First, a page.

It is through this culture of impunity that ZANU PF needs to deliver another stolen election in the next few months; therefore they needed to send a message to their shock troopers and agents of death, that as long as ZANU PF yields power, they are protected.

There has been deliberate misrepresentation as well of the effect of the enactment of the new act. The fact that the HRC will not have jurisdiction to investigate incidents before 13 February 2009 does not mean those who perpetrated criminal acts before that date  will not face justice.

The new act (when enacted) does not repeal, supersede or suspend the constitutional mandate of the police to investigate and arrest for the purpose of prosecution anyone who committed an offence before, unless otherwise the criminal act has passed its prescription period.

In a normal democracy the Police would have carried its mandate impartially and continue to investigate and arrest those responsible of such criminal acts on ordinary citizens. Current evidence though suggest this is hardly going to happen as long as ZANU PF is in power and there is no major reform and overhaul of the Police force and other security institutions in Zimbabwe.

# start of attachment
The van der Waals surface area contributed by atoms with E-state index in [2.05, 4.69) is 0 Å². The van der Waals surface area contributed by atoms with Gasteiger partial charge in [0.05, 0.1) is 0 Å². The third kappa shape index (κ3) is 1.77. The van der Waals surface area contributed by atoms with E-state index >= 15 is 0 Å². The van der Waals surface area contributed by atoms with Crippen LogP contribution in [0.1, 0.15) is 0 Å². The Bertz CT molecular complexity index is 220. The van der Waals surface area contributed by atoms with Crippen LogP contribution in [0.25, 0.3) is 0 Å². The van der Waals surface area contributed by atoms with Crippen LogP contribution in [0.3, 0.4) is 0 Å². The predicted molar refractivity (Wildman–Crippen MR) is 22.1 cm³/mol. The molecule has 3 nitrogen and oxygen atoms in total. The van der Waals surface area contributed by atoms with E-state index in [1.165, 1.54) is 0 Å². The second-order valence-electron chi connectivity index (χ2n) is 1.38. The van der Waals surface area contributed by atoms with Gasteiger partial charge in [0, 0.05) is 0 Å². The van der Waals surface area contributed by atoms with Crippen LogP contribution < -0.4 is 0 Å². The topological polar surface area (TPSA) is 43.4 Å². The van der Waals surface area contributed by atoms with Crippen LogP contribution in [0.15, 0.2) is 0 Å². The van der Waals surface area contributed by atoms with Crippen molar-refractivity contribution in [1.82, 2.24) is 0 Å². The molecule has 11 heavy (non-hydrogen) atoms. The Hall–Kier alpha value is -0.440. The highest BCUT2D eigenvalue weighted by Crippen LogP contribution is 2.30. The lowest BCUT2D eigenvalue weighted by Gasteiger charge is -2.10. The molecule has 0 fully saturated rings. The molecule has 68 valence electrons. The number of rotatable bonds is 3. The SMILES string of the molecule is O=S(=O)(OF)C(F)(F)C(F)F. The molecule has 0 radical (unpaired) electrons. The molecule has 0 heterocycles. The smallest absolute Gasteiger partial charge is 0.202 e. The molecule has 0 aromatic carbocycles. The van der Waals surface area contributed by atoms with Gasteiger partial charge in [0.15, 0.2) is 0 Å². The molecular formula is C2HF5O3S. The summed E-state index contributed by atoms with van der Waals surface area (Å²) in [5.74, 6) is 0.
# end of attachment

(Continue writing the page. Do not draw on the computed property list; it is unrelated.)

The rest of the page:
For those of us who seek justice and criminal accountability, we must accept that the agenda of justice will not be met during the tenure of this inclusive government. This realisation must serve as impetus for the MDC formations to raise their game as far as publicising how they wish to deal with past violations if they win power in the next election.

Indeed it was welcome that PM Tsvangirai immediately stated that those who committed the massacre during Gukurahundi and alike with face justice if MDC-T ascends to the throne. Furthermore, the pressure to reform the security forces must be increased as they are crucial to holding a peaceful and credible election.

The HRC will rely on the support of the police and the judicial system to be effective as in itself it does not have arresting powers. Therefore, these institutions must buy into the new reform agenda and embrace the new culture as intended if the reforms are to make a difference.

Sanderson N Makombe can be contacted at [email protected]